Can my employer legally not pay me for time that I have worked?

UPDATED: May 26, 2011

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Can my employer legally not pay me for time that I have worked?

I made a written copy of my timecard last week yet today when I got my check I was 10 minutes short of what I had calculated; they paid me for 32 hours and not 32 hours and 10 minutes. It even just says 32 hours on the pay stub, so they just totally left out the 10 minutes. I have a feeling this has been happening since I started about 10 months ago (but do not know for sure). I just don’t want to say anything until I know full details of what this is considered and what can be done.  What I can do to if they are shorting my pay?

Asked on May 26, 2011 under Employment Labor Law, Michigan


SJZ, Member, New York Bar / FreeAdvice Contributing Attorney

Answered 11 years ago | Contributor

Legally, you must be paid for ALL hours worked--period. Because it is difficult to slice time too thinly and track and pay it, employers are  allowed to make de minimis adjustments--e.g. if someone works 2 minutes over one time, not pay for it. However:

1) This adjustments have to be de minimis--and 10 minutes, or 1/6 an hour, is almost certainly too large.

2) The adjustments should work both ways--e.g. round up for 2 minutes some time, if the employee clocked out just before his shift.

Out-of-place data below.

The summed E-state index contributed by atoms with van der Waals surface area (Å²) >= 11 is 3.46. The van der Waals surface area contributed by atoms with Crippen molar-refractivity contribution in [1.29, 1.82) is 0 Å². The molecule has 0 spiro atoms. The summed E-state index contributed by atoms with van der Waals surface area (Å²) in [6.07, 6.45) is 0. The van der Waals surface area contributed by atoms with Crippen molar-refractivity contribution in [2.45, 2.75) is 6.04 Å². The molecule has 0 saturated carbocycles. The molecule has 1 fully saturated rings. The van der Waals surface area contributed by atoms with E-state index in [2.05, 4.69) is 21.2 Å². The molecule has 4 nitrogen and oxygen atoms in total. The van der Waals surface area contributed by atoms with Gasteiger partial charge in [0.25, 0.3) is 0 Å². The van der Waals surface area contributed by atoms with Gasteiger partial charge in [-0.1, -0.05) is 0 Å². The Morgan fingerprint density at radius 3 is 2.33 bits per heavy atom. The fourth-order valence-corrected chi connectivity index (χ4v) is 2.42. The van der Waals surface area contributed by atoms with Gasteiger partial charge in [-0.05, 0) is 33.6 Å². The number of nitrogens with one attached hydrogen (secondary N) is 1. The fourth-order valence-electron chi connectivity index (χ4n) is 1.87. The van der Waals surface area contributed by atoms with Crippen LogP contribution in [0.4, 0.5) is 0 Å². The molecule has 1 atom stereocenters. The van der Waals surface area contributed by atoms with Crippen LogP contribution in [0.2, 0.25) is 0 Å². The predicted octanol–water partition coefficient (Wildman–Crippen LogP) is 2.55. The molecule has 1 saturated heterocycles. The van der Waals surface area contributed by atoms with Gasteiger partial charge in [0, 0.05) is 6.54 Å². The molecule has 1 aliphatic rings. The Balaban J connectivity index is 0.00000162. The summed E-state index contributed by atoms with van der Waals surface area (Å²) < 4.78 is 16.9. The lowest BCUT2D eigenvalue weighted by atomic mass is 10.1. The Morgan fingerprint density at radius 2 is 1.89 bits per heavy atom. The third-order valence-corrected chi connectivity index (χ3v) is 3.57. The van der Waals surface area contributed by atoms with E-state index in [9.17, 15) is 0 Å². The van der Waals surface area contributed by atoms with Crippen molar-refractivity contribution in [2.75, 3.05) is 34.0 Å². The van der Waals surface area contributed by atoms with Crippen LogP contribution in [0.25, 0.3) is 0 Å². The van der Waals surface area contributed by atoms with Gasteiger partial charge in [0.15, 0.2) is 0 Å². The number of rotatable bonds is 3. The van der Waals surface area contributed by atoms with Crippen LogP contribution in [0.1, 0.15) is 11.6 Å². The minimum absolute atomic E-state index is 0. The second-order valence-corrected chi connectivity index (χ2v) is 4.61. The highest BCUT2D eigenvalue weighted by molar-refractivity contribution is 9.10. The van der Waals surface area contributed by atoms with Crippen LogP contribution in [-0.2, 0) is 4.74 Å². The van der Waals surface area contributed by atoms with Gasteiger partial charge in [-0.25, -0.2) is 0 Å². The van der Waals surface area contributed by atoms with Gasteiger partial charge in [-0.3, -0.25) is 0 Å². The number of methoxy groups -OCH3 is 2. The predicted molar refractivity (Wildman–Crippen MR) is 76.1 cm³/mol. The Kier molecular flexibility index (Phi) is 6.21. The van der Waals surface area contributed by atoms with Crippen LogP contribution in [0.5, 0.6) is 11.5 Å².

3) Changes in hours should just be on an as needed basis--not a systematic under-reporting.

If the employer is  regularly taking out 10 minutes of your time, and not compensating by rounding up in your favor, too, a more-or-less equal number of times--there may be a violation of wage and hour law. You could speak to an employment attorney or contact the state or federal labor departments.

IMPORTANT NOTICE: The Answer(s) provided above are for general information only. The attorney providing the answer was not serving as the attorney for the person submitting the question or in any attorney-client relationship with such person. Laws may vary from state to state, and sometimes change. Tiny variations in the facts, or a fact not set forth in a question, often can change a legal outcome or an attorney's conclusion. Although has verified the attorney was admitted to practice law in at least one jurisdiction, he or she may not be authorized to practice law in the jurisdiction referred to in the question, nor is he or she necessarily experienced in the area of the law involved. Unlike the information in the Answer(s) above, upon which you should NOT rely, for personal advice you can rely upon we suggest you retain an attorney to represent you.

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